Together SC joined forces with SC Treasurer Curtis Loftis and the Unclaimed Property Program to help return unclaimed property to nonprofits across the state.

Staff found $24,219.71 for nonprofit organizations and individuals while working at the 2017 Nonprofit Summit conference Tuesday. The money found will go to 48 organizations. 

"I know that every dollar counts when it comes to nonprofits," said Treasurer Loftis. "I'm so grateful Together SC allowed us to come in and find money for the organizations. It's amazing to return money to people who strive to help others."

Examples of the type of property covered by the Unclaimed Property Program include bank accounts, stock certificates, checks, insurance policies and utility deposits. The Unclaimed Property Program does not include tangible property like land or vehicles.

Read the original article. 

Tags:  2017 Nonprofit Summit  Curtis Loftis  SC Treasurer's Office  Together SC 

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POWER FORWARD!

Posted By Dr. Katrina Spigner, Friday, March 10, 2017

(adapted from her 2017 Together SC Summit Keynote Speech)

For the past 20 years, Together SC has focused on being a resource in education, advocacy, networking, and leadership for nonprofit organizations in South Carolina. Created out of a collaborative effort, Together SC has had a rich history and many nonprofits represented at this 2017 Summit have been a part of that journey. Indeed, the nonprofit sector is an amazing entity. Nonprofit organizations have been Partners, Advocates, Ambassadors, and Champions in making a difference in South Carolina. This state has counted on nonprofits to deliver vital community services, advance solutions for challenges facing society, contribute to building and sustaining vibrantly healthy communities, and serve the marginalized and disenfranchised wherever and whoever they may be.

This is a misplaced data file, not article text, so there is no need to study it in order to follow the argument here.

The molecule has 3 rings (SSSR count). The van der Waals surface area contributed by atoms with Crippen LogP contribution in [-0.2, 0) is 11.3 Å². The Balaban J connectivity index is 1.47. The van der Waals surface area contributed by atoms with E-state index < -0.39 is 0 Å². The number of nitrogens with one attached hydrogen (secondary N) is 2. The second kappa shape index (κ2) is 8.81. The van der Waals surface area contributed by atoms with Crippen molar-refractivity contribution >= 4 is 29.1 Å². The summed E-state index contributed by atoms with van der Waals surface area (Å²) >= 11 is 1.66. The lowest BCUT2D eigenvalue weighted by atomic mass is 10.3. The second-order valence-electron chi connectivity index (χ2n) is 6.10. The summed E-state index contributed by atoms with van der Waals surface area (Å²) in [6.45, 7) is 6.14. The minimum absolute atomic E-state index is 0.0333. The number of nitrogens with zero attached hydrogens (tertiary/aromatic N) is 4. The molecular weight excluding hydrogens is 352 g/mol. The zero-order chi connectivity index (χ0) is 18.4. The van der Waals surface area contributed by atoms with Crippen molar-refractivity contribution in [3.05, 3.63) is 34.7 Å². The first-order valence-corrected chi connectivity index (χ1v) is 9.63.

Most importantly, when we look back over the history of the sector in South Carolina, we find people who have been committed to serving and giving their gifts, talents, and abilities to a cause greater than themselves; programs and projects that have been mission and purpose-driven; hearts that have desired to promote the greater good; and innovative minds that have focused on transformation and change. As we look back we recognize the impact, influence, and evolution of the sector and can readily identify lessons learned, best-practices established, and innovation at its finest.